Most cases of acute bronchitis are viral; where bacteria are responsible the usual pathogens are Streptococcus pneumoniae and/or Haemophilus influenzae. It is questionable if there is role for antimicrobials in uncomplicated acute bronchitis but amoxicillin, a tetracycline or trimethoprim are appropriate if treatment is considered necessary.

In chronic bronchitis, suppressive chemotherapy, generally needed only during the colder months (in temperate, colder regions), may be considered for patients with symptoms of pulmonary insufficiency, recurrent acute exacerbations or permanently purulent sputum. Amoxicillin or trimethoprim is suitable for treatment.

For intermittent therapy, the patient is given a supply of the drug and is told to take it in full dose at the first sign of a 'chest' cold, e.g. purulent sputum, and to stop it after 3 days if there is rapid improvement. Otherwise, the patient should continue the drug until recovery takes place. If the exacerbation lasts for more than 10 days, there is a need for clinical reassessment.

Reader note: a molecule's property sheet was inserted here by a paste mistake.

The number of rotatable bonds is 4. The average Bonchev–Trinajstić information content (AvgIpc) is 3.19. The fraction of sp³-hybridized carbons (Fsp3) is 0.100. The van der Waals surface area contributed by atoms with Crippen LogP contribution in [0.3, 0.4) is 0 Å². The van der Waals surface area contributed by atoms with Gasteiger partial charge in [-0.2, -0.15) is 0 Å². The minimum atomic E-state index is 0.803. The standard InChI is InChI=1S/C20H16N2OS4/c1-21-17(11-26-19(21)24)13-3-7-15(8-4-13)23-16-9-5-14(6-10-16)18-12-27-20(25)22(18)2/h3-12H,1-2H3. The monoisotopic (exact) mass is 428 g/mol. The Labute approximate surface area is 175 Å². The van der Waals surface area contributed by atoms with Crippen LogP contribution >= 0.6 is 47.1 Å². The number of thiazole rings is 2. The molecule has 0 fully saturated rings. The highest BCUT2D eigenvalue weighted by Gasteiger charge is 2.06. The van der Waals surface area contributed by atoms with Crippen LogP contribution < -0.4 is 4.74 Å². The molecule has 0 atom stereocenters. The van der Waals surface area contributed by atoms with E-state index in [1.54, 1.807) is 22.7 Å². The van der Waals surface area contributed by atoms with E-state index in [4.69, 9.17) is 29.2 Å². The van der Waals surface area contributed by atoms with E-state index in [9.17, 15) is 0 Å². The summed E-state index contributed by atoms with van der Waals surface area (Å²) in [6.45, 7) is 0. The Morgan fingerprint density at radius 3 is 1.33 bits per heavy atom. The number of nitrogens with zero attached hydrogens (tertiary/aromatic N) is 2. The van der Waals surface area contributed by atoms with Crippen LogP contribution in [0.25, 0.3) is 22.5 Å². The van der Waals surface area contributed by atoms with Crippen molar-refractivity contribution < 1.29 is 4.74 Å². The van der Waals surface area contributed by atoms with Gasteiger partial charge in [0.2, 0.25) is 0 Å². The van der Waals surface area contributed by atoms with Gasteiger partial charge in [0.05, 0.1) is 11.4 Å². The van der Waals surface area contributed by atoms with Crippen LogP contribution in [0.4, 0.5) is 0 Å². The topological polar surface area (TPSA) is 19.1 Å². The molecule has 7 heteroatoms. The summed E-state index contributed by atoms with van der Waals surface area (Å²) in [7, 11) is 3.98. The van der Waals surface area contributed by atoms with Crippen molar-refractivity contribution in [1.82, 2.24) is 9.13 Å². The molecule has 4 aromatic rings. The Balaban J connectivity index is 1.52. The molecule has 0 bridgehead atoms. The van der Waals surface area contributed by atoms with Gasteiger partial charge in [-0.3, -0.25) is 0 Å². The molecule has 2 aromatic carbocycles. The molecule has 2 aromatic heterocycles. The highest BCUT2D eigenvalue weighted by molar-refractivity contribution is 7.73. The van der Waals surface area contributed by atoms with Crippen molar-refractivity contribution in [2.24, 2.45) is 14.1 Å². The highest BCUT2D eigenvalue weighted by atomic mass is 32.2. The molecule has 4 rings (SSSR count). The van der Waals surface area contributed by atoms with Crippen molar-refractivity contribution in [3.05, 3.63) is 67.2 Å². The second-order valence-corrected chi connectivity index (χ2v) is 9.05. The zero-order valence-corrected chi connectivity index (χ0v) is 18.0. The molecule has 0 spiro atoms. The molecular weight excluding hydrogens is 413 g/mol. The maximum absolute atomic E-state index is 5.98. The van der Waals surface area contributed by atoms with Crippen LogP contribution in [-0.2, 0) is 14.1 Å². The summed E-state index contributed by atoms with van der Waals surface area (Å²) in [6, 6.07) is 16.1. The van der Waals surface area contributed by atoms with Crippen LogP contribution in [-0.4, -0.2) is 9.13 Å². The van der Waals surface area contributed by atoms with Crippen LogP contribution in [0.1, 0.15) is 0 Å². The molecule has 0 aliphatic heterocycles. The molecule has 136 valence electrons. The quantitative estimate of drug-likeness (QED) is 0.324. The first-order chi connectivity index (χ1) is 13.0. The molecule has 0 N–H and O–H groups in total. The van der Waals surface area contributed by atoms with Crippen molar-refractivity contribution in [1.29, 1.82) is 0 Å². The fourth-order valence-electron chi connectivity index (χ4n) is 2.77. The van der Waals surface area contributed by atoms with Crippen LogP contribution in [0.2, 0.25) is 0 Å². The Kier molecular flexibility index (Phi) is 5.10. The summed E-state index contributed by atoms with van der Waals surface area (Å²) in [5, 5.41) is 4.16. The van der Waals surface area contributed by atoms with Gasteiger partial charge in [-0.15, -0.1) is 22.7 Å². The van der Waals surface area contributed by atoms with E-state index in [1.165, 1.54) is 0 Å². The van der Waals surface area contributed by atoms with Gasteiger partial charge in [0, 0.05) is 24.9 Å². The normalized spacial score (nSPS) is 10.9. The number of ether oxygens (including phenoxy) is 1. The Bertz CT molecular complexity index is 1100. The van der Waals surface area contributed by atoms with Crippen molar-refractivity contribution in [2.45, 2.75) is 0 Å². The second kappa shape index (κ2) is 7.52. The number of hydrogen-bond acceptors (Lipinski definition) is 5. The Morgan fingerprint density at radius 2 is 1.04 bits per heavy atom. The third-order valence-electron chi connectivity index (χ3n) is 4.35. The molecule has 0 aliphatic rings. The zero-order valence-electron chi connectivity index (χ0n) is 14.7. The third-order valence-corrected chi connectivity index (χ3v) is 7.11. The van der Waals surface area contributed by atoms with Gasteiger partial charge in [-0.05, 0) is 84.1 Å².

Was this article helpful?

0 0
How To Win Your War Against Bronchitis

How To Win Your War Against Bronchitis

Sick And Tired Of Your Constant Cough? Is Your Bad Immune System Leading You To The Path Of Fever And Sore Chest? You Sure Have A Reason To Panic BronchitisThere Is Always A Way Out And, This Is It Finally Discover Some Of The Most Effective Tips That Can Curb Bronchitis, And Its Repeated Bouts Learn How To Keep The Chronic Cough, And Sore Chest Away Breathe Free, And Feel The Whiff Of Fresh Air, With No Hassles

Get My Free Ebook

Post a comment